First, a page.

GPHG 2017: The First CutWritten by Melissa Kong
Seventy-two watches are through.
Montblanc 1858 Chronograph Tachymeter Limited Edition 100
Into its 17th edition, the Grand Prix d’Horlogerie (GPHG) is an annual ceremony by the Foundation of the same name, held to honour the best in watchmaking around the world. This year, 72 watches have been pre-selected to compete for 15 prizes in categories that include Travel Time, Artistic Crafts, and the prestigious ‘Aiguille d’Or’ Grand Prix or the ‘Golden Hand’ award, given to the timepiece that the jury thinks is best overall from the various categories.
The stakes have clearly been upped this year with even the Ladies category (traditionally diamond-encrusted tickers) exhibiting more substance in addition to the requisite style. In fact, one of the shortlisted timepieces, Audemars Piguet’s Royal Oak Frosted Gold (above), doesn’t even have any diamonds on it. Instead, it features a surface made of hammered gold, resulting in an effect not unlike that of shimmering diamonds.
On the other hand, there’s Urwerk’s UR-106 Flower Power, which boasts no fewer than 239 Top Wesselton diamonds perfectly cut to size and neatly ensconced in a single block of steel. Utilising Urwerk’s iconic satellite indicators, the timepiece features a diamond-studded lotus that acts as a pivot for the satellites while a moonphase complication sits at the bottom of the case, in a show of beauty and brains.
In the men’s category, there are hardly any surprises. A. Lange & Söhne’s Lange 1 Moonphase made the cut, as did Bulgari’s Octo Finissimo Automatic and Grand Seiko’s re-creation of the original Grand Seiko—all watches that got serious attention at this year’s SIHH and Baselworld watch fairs. But with the past few winners in this category being independent brands, we might see Greubel Forsey’s Signature 1 take home the gong, or 2015 winner Voutilainen with his 28ISO Enamel (above) this time around.
Reissues were hot this year and it’s no wonder three made it into the Chronograph category. Longines’ Avigation BigEye (above) is a nod to a 1930s pilot’s watch design, referencing one of its most recent acquisitions as part of its museum’s Heritage collection. Montblanc’s entry, the 1858 Chronograph Tachymeter Limited Edition 100 (top), exudes a thoroughly retro vibe with its bronze case, champagne sunray dial, cathedral hands and vintage logo. Based on the Calibre 17.29 designed for pocket- and wristwatches in the 1930s, this new edition beats with the Calibre MB M16.29. And of course, who could forget TAG Heuer’s extensive campaign for fans to vote on which Autavia they should reissue? Created in 1962, the ‘Rindt’ model this year’s edition channels the original worn by the prolific F1 driver, Jochen Rindt.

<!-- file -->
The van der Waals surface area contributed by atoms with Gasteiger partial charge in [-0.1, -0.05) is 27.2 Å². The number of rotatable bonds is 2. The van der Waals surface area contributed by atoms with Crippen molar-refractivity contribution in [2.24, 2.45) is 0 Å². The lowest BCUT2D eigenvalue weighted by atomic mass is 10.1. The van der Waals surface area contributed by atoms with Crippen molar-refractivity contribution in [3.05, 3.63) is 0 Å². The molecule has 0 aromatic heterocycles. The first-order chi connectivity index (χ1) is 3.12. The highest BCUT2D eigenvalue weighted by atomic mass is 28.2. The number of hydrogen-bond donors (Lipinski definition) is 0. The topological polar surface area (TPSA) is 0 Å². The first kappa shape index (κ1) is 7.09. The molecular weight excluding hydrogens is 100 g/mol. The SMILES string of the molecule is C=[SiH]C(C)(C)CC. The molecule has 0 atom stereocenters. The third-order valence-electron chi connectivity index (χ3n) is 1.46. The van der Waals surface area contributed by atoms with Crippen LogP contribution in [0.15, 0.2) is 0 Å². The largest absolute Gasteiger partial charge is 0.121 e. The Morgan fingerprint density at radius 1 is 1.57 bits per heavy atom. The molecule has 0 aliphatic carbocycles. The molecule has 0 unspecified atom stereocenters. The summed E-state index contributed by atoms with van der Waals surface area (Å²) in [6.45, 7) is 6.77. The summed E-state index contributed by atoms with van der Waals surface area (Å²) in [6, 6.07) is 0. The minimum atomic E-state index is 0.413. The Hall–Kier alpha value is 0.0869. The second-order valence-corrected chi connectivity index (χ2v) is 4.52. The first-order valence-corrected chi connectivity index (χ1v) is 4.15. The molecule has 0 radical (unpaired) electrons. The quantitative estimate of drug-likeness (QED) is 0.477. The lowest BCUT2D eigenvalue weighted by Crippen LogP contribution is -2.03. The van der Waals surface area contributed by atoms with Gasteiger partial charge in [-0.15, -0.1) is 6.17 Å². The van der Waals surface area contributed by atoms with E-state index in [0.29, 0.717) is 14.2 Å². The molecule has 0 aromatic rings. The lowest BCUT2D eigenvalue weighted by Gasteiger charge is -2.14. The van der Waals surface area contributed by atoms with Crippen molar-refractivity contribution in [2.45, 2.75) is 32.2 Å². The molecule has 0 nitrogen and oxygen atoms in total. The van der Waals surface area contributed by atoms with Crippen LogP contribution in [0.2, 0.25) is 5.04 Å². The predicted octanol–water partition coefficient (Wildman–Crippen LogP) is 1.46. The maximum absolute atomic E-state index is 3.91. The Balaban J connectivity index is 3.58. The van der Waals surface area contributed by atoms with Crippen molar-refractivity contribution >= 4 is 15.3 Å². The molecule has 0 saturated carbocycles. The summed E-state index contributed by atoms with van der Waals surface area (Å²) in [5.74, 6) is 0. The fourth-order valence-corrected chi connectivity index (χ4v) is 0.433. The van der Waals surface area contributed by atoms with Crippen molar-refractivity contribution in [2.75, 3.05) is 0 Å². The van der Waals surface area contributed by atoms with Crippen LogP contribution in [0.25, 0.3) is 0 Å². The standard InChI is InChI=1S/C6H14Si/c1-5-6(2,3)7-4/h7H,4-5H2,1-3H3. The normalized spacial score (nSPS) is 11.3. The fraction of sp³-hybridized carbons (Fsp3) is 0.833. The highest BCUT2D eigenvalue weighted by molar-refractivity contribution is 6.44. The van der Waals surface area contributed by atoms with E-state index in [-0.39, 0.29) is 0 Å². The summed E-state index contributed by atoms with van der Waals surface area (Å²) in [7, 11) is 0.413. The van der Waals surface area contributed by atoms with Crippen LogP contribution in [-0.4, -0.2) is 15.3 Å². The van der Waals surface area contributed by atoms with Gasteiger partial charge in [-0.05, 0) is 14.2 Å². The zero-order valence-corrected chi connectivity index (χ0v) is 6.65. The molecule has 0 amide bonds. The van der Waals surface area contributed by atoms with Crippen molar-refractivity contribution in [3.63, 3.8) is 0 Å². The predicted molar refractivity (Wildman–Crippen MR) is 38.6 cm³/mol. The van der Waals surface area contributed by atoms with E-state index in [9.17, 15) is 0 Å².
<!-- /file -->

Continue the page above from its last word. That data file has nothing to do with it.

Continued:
The Sport category sees some stiff competition with stellar candidates all round, from Grand Seiko’s Hi-Beat 36000 Professional 600m Diver’s watch to Montblanc’s TimeWalker Chronograph Rally Timer Counter Limited Edition 100. Other contenders for the title include Hublot’s collaboration with racing legend Ferrari—the Techframe Ferrari Tourbillon Chronograph (above), Tudor’s Pelagos LHD, Ulysse Nardin’s Marine Regatta and MB&F’s jellyfish-inspired HM7 Aquapod—all noteworthy and truly deserving of recognition.
Vacheron Constantin Les Cabinotiers Celestia Astronomical Grand Complication 3600
Armin Strom Mirrored Force Resonance
But the most hotly-anticipated award—the ‘Aiguille d’Or’ Grand Prix—is really anyone’s guess. Strong contenders include A. Lange & Söhne’s Toubograph Perpetual ‘Pour le Mérite’, Vacheron Constantin’s Les Cabinotiers Celestia Astronomical Grand Complication 3600 or perhaps even Armin Strom’s Mirrored Force Resonance. But whichever timepiece wins the coveted trophy, it’s a hat doff to the ingenuity of modern horology that continues to inspire year after year.
For the full list of pre-selected watches, click here.
Like most people these days, Melissa tells the time with her phone. She considers serious timepieces works of art and thinks the perpetual calendar is the handiest complication to date (pun not intended). She's also a Grammar Nazi but promises not to judge if you can't tell the difference between "guilloche" and "guillotine".
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